By Neil Versel
July 1, 2008 | After years of mostly not competing with each other and occasional talks of combining, the two major electronic prescribing connectivity networks, SureScripts (Alexandria, Va.) and RxHub (St. Paul, Minn.), have merged.
“This is a very complementary merger of all aspects of ePrescribing,” says acting RxHub chief executive J.P. Little. The cashless combination of two not-for-profit corporations, announced Tuesday, brings together the eligibility checking and connectivity to mail-order pharmacies of RxHub and the electronic links to 95 percent of U.S. retail pharmacies that SureScripts has built.
RxHub was a venture of the three largest pharmacy benefit managers (PBMs), namely CVS Caremark, Express Scripts, and Medco Health Solutions. SureScripts was a joint effort of the National Association of Chain Drug Stores and the National Community Pharmacists Association. Both were founded in 2001. Little says the two sides had discussed a merger on and off for the past five years.
The PBMs together will hold 50 percent ownership in the combined entity, temporarily saddled with the unwieldy moniker of SureScripts-RxHub, and the two SureScripts partners will split the other 50 percent interest, the organizations say. Little assures Digital HealthCare & Productivity that a name change is in the works.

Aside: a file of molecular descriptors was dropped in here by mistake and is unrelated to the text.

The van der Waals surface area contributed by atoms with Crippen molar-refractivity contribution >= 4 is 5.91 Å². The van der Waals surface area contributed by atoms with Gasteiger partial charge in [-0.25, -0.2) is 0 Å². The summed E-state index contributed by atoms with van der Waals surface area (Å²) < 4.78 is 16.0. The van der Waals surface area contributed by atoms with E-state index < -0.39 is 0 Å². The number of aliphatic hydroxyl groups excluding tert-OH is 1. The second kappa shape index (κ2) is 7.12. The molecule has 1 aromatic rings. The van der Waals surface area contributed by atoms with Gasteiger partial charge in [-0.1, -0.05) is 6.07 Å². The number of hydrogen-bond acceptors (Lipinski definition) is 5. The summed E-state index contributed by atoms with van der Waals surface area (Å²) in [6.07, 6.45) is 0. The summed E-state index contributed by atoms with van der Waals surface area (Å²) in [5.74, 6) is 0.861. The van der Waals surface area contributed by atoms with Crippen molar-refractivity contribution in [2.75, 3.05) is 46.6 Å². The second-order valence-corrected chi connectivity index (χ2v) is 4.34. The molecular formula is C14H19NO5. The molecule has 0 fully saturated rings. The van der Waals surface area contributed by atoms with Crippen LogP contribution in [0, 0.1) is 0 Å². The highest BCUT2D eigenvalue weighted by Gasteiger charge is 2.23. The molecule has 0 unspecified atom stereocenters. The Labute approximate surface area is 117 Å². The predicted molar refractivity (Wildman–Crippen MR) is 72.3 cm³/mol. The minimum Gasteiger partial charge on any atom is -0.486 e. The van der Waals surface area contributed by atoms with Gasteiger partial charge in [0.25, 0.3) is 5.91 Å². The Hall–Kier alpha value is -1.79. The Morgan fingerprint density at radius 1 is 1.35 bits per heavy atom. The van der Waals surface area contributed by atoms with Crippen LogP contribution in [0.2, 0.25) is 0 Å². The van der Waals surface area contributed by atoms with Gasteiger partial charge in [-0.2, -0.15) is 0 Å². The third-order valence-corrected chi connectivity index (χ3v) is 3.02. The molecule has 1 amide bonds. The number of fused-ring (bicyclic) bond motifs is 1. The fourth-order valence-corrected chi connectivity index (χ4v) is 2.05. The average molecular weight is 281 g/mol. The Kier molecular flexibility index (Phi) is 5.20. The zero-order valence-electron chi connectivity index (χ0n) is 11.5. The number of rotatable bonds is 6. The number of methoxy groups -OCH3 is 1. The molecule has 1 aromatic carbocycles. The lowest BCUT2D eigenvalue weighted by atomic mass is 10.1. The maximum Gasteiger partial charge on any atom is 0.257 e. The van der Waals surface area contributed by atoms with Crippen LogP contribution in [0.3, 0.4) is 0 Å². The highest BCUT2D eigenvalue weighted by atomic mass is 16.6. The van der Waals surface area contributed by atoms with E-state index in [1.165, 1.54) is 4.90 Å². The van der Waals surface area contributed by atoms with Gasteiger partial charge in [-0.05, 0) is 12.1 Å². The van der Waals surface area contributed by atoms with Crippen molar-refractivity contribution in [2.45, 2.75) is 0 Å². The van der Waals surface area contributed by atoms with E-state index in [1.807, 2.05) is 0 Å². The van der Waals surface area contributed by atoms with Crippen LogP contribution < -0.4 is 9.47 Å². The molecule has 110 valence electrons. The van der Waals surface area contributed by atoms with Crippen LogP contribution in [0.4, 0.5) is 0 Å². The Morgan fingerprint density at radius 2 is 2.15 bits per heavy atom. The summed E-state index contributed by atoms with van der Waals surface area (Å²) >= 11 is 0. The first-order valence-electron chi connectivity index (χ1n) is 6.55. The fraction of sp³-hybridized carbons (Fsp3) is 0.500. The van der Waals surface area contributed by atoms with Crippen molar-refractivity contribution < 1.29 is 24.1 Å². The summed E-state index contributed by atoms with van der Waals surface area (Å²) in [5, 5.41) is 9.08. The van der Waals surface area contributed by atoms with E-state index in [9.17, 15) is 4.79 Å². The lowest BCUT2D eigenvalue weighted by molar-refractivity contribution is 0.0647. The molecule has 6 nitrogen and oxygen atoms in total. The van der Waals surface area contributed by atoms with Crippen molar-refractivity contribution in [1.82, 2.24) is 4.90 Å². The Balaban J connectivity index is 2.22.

“This will take a lot of friction out of the technology industry,” Little says. When SureScripts and RxHub complete the integration of their databases and operations, hopefully in the next six to 12 months, vendors no longer will have to certify their products separately on each network or sign multiple contracts, the RxHub chief says.
Initially, the new organization will operate as two divisions with Little and SureScripts boss Rick Ratliff working as co-CEOs, looking for “low-hanging fruit” to consolidate first, Little says. He says he hopes the merger will create synergies that will lower costs for health IT vendors, health insurers, and the pharmacies that have been paying for the convenience of receiving a small number of electronic prescriptions.
Little says the combination will give SureScripts-RxHub access to prescription histories and insurance data of close to 250 million people, or more than 80 percent of the U.S. population, a critical mass that might convince more physicians to adopt ePrescribing. “It will be more relevant to docs if they can get patient information 80 percent to 90 percent of the time,” says Little.